I don’t feel hugely disappointed with iOS 7 for iPad, but I certainly don’t feel wowed either.

What do you all think of iOS 7 and the iPad?

Patrick Jordan

Founder and Editor in Chief of iPad Insight. Husband, father to a lovely daughter, Commander of the Armies of the North, dog lover (especially Labs), Austinite, former Londoner, IT consultant, huge sports nut, iPad and mobile tech blogger, mobile apps junkie.

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11 thoughts on “Quick Thoughts on iOS 7 and the iPad”

  1. Hey, there is an iPad gesture matching the home button double click – four fingers swipe upwards.

  2. Thanks for the reminder for the iPad gesture for the home button double-click, PrzemekH.

    iCloud is essentially useless to me because of the all or nothing back up and restore — unless I were willing to purchase a ton of space that I don’t need, because I can back up and restore for free on my MacMini hard drive. I use DropBox for everything I need and iCloud for only the things I can’t use anything else for (iCal, mostly).

    I noticed all examples were given on the iPhone yesterday. Supposedly, the automatic updates are going to be optimized to prefer when the phone (and, iPad, I presume) are plugged in and on WiFi, but I, too, would like the ability to configure that.

    At least one person other than me was hoping for a different theme option for IOS7. I presume that may be likely. As for Game Center, I really, really want the option to turn it off rather than having to keep declining to approve it. When I’m playing a game, I’m not playing against anyone else, even if that option is available, so I don’t want the hassle. The Game Center icon change is the worst of the changes. It makes absolutely no sense to switch to something like that just to avoid some semblance of skeuo-whatever-it-is.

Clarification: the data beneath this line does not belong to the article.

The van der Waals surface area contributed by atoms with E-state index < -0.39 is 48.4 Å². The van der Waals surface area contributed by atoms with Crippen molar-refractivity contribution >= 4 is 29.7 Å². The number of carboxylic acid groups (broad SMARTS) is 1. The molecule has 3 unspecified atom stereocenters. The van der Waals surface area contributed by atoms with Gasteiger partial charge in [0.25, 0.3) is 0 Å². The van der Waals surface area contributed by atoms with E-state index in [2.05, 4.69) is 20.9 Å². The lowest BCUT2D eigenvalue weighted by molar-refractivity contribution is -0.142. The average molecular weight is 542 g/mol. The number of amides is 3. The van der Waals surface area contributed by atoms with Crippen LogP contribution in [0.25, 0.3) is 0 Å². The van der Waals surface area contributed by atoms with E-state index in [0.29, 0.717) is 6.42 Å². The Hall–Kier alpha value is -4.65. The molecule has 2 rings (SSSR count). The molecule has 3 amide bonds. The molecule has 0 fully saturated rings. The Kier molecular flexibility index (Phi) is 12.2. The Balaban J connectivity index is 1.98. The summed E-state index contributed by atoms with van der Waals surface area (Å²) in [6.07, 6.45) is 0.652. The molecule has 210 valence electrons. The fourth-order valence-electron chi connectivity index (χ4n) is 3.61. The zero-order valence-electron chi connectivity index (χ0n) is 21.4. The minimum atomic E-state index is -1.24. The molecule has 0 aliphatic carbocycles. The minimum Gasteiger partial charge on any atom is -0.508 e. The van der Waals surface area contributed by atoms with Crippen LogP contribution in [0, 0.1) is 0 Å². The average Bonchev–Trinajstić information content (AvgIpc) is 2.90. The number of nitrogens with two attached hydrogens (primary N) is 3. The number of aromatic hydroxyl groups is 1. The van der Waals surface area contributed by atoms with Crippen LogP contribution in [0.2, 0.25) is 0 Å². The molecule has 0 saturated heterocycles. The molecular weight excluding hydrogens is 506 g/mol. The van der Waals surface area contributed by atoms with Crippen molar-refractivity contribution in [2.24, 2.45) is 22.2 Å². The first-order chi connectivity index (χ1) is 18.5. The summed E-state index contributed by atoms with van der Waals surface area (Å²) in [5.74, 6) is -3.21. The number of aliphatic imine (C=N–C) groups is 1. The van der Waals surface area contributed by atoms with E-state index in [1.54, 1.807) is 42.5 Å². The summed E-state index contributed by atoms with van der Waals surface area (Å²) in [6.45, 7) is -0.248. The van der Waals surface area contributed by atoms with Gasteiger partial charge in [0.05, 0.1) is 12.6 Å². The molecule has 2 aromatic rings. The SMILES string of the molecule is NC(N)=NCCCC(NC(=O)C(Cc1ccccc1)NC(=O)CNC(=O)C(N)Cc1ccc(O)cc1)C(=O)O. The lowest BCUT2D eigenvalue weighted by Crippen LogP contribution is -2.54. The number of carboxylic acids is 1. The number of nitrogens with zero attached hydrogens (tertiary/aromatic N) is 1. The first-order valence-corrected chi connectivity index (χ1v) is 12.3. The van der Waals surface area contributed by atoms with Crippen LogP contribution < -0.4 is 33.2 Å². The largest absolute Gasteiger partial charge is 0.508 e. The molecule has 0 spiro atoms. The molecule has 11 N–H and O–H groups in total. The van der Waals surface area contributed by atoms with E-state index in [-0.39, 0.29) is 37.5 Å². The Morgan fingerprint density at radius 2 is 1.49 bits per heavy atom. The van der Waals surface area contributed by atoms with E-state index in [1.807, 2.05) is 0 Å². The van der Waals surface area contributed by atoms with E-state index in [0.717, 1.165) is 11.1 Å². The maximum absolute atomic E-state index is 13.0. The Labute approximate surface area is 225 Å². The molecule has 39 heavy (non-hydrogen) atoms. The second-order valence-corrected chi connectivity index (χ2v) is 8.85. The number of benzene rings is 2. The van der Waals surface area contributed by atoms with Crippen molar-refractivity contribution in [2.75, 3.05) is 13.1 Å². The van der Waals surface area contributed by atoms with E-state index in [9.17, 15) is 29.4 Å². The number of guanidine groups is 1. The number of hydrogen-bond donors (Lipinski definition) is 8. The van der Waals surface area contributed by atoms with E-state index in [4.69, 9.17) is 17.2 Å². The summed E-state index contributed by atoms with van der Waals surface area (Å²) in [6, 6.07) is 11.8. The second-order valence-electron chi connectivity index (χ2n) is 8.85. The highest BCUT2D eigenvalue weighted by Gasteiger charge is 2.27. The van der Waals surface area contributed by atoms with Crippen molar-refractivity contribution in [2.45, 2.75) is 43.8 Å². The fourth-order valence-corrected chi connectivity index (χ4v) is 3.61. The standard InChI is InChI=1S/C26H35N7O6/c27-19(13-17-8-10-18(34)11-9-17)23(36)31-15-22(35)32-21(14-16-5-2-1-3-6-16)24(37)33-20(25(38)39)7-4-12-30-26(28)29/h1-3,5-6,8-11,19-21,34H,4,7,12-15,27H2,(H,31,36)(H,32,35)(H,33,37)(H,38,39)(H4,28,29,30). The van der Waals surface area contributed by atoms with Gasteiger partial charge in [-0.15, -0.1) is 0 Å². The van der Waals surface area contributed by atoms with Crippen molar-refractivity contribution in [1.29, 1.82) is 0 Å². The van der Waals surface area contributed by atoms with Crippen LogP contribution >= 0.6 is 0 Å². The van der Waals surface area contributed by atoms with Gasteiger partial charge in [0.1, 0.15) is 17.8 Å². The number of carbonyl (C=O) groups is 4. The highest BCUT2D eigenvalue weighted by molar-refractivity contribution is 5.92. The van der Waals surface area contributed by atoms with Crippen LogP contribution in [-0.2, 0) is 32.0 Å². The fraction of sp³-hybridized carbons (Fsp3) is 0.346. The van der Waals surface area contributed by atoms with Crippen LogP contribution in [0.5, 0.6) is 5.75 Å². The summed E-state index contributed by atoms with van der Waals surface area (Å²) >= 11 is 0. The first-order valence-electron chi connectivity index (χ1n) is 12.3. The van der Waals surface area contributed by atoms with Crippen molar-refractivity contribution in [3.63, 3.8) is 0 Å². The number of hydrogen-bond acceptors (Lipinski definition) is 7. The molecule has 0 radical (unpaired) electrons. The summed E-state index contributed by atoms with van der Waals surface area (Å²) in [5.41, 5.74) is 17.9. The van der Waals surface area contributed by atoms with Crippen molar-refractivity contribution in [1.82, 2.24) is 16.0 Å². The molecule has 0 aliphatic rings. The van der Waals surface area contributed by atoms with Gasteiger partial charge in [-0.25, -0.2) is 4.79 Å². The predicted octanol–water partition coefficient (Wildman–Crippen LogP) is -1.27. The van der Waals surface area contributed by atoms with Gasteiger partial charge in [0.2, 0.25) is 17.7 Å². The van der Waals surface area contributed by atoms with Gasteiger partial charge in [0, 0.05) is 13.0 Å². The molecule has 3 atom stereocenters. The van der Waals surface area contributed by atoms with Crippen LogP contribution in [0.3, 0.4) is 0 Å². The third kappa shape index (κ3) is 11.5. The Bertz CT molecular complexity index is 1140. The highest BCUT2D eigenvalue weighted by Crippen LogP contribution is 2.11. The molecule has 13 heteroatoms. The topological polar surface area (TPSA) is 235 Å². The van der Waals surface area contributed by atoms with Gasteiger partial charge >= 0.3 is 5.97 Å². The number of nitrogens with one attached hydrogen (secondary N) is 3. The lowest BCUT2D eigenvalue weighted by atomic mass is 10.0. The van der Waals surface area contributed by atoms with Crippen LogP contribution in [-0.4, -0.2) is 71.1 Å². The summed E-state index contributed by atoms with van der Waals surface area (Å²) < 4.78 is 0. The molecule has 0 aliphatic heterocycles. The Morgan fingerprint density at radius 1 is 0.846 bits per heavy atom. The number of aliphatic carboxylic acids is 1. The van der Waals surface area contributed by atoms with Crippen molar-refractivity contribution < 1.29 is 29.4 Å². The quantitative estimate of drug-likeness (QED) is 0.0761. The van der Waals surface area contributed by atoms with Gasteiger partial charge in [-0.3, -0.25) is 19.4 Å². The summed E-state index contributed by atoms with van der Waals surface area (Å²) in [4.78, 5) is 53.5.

1. I feel your pain Jean, though I still find iCloud useful for some things I do tend to rely on Dropbox far more as well.

  3. Overall, I liked most of what they presented with control center being the one I liked best.

    I really don’t like the color scheme used on the new icons.

    I love my ipad, but I switched my phone from an iphone to a note 2. I definitely feel like Siri has a lot of catching up to do with google now. Not very excited about bing integration, but not much of a surprise either.

    1. “I love my ipad, but I switched my phone from an iphone to a note 2.” Hey that’s my line. I made that same switch around 6 weeks ago and couldn’t be happier with it. Have been writing a fair bit about it over here: http://www.247tablets.com/

      1. I’ll check that site out. I made the switch in early march. After about 30 minutes I was like “what have I done?” but after a few days I knew their was no going back. The only app I really missed was Omnifocus, but I’ve switched my workflow over to Trello and its actually worked out great as its more multiuser friendly.

        Almost everyone around me uses iphones and thought I was crazy, but after my wife kept wanting to try mine out, she switched to the S4 in the beginning of May and she loves hers.

        1. Yeah, I found the change a bit daunting at the outset too, but very quickly found I really enjoyed using the Note 2. I like the (admittedly) huge size, the S Pen, swipe typing, apps like Swapps for elegant app switching, and more. OmniFocus was by far the thing I missed (and still miss) most too. I’m using Wunderlist now on iPad, Note 2, and Mac.

  4. Unless we’re given the option to turn them off, I’d put the App Store changes into the “Not So Good” category myself. Why? So often we see app updates that do nothing but simply add advertisements, who would want to update to that? Or app updates which are incredibly buggy, and do nothing but make the application worse.

    This is why I pick and choose which apps I update in the App Store now. If Apple removed this choice from us, it’d be a huge mistake.